This trend has accelerated since the attempted military coup of 15 July 2016. A Turkish opposition website, Sound of Silence Group (SoS), one of the few active after the arrest of 231 journalists and closing of 149 media outlets by the Turkish government, claims, like some other observers and analysts, that the coup was actually “self-staged” in order to permit Erdogan the massive purge and enhanced control of the state.[62]

One of the main documents published on the SoS website is a comprehensive analysis of the SADAT organization, actually identifying a longer list of paramilitary organizations in the service of President Erdogan personally, like IHH–Human Rights and Freedoms Humanity Aid Charity, Ottoman Hearths, IBDA–C Great Eastern Islamic Raiders Front, KKT–Stay Brothers Turkey and others.[63]

According to its website, SADAT A.S. International Defense Consulting “is the first and the only company in Turkey, that internationally provides consultancy and military training services at the international defense and interior security sector.” It was founded under the presidency of Brigadier General (Retired) Adnan Tanriverdi, by 23 Officers and NCOs retired from various units of Turkish Armed Forces and began its activities in February, 2012. “SADAT Inc. aims at establishing the cooperation among the Islamic Countries in the sense of military and defense industries, in order to assist the Islamic World to take the rank it deserves among the Super Global Powers as a self-sufficient military power, by submitting them the services regarding the organization of Armed Forces, defense consultancy, military training, and ordnance”. Depending on requests, SADAT A.S. has ability to perform the basic and advanced trainings and orientation programs effectively with the training teams composed from professionals chosen from a large circle of reserves at all fields of Armed Forces of Friendly Countries in their own territories.[64]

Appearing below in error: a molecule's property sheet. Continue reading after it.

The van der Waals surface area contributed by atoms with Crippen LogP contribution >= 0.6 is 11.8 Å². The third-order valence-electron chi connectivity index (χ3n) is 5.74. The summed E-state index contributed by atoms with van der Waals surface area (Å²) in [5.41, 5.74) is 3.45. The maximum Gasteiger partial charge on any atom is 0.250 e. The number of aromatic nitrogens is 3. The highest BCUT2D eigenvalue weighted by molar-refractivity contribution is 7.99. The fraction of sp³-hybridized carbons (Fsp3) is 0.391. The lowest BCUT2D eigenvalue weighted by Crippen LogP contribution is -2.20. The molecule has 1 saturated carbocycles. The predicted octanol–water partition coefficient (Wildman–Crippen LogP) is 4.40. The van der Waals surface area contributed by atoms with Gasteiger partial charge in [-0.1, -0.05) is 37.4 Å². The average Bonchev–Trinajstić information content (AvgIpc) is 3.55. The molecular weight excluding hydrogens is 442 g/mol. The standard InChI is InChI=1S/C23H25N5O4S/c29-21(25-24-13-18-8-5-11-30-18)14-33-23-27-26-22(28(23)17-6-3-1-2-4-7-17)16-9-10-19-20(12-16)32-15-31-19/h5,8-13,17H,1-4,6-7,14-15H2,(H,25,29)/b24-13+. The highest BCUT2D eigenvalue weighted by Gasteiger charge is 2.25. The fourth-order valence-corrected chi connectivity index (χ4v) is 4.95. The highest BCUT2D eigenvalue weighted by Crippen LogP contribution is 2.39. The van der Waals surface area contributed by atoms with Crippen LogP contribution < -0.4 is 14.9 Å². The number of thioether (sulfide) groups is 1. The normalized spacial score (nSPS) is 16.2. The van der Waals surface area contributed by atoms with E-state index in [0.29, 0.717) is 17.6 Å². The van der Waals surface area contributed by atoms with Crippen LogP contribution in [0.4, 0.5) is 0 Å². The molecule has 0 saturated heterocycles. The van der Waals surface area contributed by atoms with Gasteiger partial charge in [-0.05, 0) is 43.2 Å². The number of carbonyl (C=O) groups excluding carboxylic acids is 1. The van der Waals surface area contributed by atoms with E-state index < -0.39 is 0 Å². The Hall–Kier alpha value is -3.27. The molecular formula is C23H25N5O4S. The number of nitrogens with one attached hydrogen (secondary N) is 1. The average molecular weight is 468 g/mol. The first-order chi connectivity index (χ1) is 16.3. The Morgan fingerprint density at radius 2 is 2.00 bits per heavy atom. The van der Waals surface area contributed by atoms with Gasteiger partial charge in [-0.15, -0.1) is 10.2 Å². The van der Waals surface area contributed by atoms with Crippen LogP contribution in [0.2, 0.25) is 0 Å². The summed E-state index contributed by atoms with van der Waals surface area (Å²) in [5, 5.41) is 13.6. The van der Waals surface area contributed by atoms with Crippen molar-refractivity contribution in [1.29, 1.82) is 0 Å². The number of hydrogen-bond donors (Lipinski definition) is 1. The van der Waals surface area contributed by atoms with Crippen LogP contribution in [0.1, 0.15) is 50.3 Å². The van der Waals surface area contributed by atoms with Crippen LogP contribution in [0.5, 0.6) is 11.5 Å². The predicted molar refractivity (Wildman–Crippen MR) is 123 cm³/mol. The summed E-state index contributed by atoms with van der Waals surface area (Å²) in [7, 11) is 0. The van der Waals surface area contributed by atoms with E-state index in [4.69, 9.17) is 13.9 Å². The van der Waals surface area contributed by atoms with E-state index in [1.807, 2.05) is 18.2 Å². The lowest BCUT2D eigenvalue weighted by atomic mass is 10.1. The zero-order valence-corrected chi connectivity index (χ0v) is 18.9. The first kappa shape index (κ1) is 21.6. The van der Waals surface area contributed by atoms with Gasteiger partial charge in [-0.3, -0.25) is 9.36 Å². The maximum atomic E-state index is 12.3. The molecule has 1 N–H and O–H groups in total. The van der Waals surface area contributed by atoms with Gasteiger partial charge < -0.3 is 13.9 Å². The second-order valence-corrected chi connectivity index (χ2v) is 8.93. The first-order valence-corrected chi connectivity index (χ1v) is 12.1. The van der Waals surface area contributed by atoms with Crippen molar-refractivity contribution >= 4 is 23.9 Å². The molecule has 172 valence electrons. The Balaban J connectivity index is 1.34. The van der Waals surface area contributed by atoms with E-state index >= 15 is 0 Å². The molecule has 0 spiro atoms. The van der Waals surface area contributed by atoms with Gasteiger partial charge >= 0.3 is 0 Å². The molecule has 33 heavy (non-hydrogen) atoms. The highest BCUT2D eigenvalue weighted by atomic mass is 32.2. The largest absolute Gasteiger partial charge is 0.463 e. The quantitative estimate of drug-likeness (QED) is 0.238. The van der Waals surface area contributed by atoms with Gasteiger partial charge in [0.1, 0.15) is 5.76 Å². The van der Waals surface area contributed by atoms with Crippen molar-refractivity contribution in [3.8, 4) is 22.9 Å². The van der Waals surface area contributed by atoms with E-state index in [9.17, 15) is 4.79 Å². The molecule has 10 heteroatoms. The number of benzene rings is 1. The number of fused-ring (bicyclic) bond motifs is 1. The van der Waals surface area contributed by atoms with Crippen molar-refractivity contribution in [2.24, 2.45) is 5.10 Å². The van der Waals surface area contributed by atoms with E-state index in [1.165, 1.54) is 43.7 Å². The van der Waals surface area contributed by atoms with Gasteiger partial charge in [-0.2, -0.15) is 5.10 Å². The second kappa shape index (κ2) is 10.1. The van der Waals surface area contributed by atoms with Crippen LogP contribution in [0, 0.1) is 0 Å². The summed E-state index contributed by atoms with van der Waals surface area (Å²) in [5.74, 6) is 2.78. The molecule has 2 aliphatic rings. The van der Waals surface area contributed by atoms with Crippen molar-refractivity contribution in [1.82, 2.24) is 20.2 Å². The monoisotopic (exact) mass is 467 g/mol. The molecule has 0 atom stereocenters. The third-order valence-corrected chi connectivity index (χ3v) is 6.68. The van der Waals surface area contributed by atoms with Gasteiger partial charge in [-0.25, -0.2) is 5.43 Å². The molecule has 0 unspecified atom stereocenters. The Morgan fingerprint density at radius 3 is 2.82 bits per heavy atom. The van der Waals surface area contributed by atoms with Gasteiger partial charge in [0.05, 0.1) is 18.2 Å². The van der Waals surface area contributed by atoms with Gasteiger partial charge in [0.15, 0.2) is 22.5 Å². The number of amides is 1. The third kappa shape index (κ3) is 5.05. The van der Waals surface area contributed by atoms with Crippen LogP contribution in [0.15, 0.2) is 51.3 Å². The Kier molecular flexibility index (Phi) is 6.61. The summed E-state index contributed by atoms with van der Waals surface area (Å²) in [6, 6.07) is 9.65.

Erdogan employs SADAT, alongside with other paramilitary organizations, to serve his covert agenda in- and outside of Turkey. One major act attributed by some to SADAT was its role in the coup on 15 July 2016. Substantial indications also show that SADAT adopts a Salafist–Jihadist ideology. There are serious claims about SADAT, which range from providing weapons and guerrilla training to Salafist–Jihadist Al Nusra, Al–Qaeda and ISIL militants to establishing a pro–Erdogan Salafist–Jihadist militia in Turkey and abroad.[65]

SADAT can be compared with Iran’s Revolutionary Guard Corps (IRGC), which may provide the potential trajectories for SADAT’s involvement in Turkish politics, still an unexperienced institution which seems to be following the footsteps of its Iranian counterpart in many respects. SADAT, with the support of Turkish Intelligence (MIT), serves as an agent for foreign missions, which is similar to the Quds Force in the IRGC. In parallel to what the Iranian counterpart has been doing for decades by creating its own proxies such as Hezbollah in Lebanon, SADAT has been working with radical groups within the Syrian insurgents, including al–Nusra Front, Ahrar ash-Sham & Jaysh al-Islam and also the extremist groups in Libya, linked to al-Qaeda and ISIL.[66]

The latest worrying event has been the proposal by SADAT, in December 2017, ahead of the summit of the Organization of Islamic Cooperation (OIC) called by Erdogan in Istanbul, as published by the Turkish pro-Erdogan daily Yeni Safak, to form a joint “Army of Islam” by the member states of the OIC, to besiege and attack the state of Israel. According to the article, if the member states of the OIC unite militarily, they will form the world’s largest and most comprehensive army and could play a major role in the Jerusalem issue. The number of active soldiers would be at least 5,206,100, while the defense budget would reach approximately $175 billion, dwarfing the Israeli army, which numbers 160,000 active soldiers and Israel’s defense budget of $15.6 billion. Turkey may play an important role as an operational center and an army ranking second among NATO members. The article also mentions the nuclear capabilities of the OIC member Pakistan.[67]